• Groundwater Quality, Sampling, and Monitoring
• Surface Water Contaminants
• Groundwater Contamination
• Defining Watersheds and Groundwater Recharge Areas
• Vulnerability Assessments
• Understanding Potentially Contaminating Activities
• Protecting Water Resources
Approved MCLE Credits - 13.25 hours
Continuing Education Credits
Available for CDPH Drinking Water Treatment and Distribution Operators (14 contact hours).
Who Should Attend
This short course is directed toward a broad audience. Technical staff, consultants, and technical and management personnel in private and public water supply companies, irrigation districts, water districts, local and state agencies, and in resource conservation districts will find the course professionally enriching. The course also serves as an excellent introduction to hydrogeology, water resources assessment and monitoring for watershed advisors, educators, lawyers, watershed group participants, and members of environmental and other stakeholder groups and citizens alliances.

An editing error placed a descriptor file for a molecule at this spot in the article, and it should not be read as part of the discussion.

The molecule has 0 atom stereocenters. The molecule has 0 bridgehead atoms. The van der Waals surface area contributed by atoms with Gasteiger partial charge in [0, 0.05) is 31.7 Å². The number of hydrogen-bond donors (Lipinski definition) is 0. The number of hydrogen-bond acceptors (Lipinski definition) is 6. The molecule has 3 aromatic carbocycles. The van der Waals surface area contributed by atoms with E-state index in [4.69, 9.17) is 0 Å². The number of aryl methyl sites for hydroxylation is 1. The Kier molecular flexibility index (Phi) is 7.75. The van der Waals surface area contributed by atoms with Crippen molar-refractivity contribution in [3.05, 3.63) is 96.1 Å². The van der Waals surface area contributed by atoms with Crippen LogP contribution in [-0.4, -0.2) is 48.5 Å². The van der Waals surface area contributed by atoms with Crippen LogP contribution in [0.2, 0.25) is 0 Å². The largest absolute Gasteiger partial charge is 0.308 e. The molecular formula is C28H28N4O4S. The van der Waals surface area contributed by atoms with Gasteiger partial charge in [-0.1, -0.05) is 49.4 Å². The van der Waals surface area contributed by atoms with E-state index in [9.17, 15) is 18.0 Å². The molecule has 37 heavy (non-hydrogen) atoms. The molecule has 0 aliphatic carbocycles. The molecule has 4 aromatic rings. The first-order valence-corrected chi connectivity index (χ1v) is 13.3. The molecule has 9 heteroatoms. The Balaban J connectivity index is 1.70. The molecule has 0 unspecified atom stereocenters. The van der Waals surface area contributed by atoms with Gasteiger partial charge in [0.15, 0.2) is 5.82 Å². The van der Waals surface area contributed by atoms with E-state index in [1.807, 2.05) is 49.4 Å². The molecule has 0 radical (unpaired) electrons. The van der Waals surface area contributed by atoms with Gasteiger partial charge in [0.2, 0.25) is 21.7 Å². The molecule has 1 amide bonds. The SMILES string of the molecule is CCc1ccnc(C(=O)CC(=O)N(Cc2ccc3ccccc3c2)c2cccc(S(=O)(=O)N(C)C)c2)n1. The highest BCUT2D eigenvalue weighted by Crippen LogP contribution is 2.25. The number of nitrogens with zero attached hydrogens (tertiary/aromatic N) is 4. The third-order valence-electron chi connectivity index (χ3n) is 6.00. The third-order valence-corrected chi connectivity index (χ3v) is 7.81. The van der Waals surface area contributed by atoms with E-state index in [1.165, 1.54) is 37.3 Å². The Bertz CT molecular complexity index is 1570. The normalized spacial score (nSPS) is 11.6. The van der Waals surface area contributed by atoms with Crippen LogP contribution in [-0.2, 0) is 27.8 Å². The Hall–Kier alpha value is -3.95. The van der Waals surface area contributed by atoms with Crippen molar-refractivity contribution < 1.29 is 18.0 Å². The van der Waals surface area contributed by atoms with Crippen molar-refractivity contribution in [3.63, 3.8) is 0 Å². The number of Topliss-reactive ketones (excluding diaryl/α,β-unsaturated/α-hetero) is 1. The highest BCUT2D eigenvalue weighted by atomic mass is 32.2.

Randy A. Dahlgren, Ph.D., is a professor of Soil Science and Biogeochemistry in the Department of Land, Air and Water Resources at the University of California, Davis. His research program in biogeochemistry examines the interaction of hydrological, geochemical, and biological processes in regulating surface and ground water chemistry. He is currently involved in water quality research spanning the scale from hillslopes and vernal pools to small headwater catchments (<10 ha) to the combined Sacramento-San Joaquin watersheds. Randy received his Ph.D. and M.S. in forest soils from the University of Washington and his B.S. in soil science from North Dakota State University. He was a post-doctoral research associate in the Department of Civil and Environmental Engineering at Syracuse University before coming to UCD in 1989. He has served as Chair of the Hydrologic Science Graduate Group, director of the TMDL Research and Technical Support Program for the Sacramento and San Joaquin Rivers, and is currently serving as Department Chair.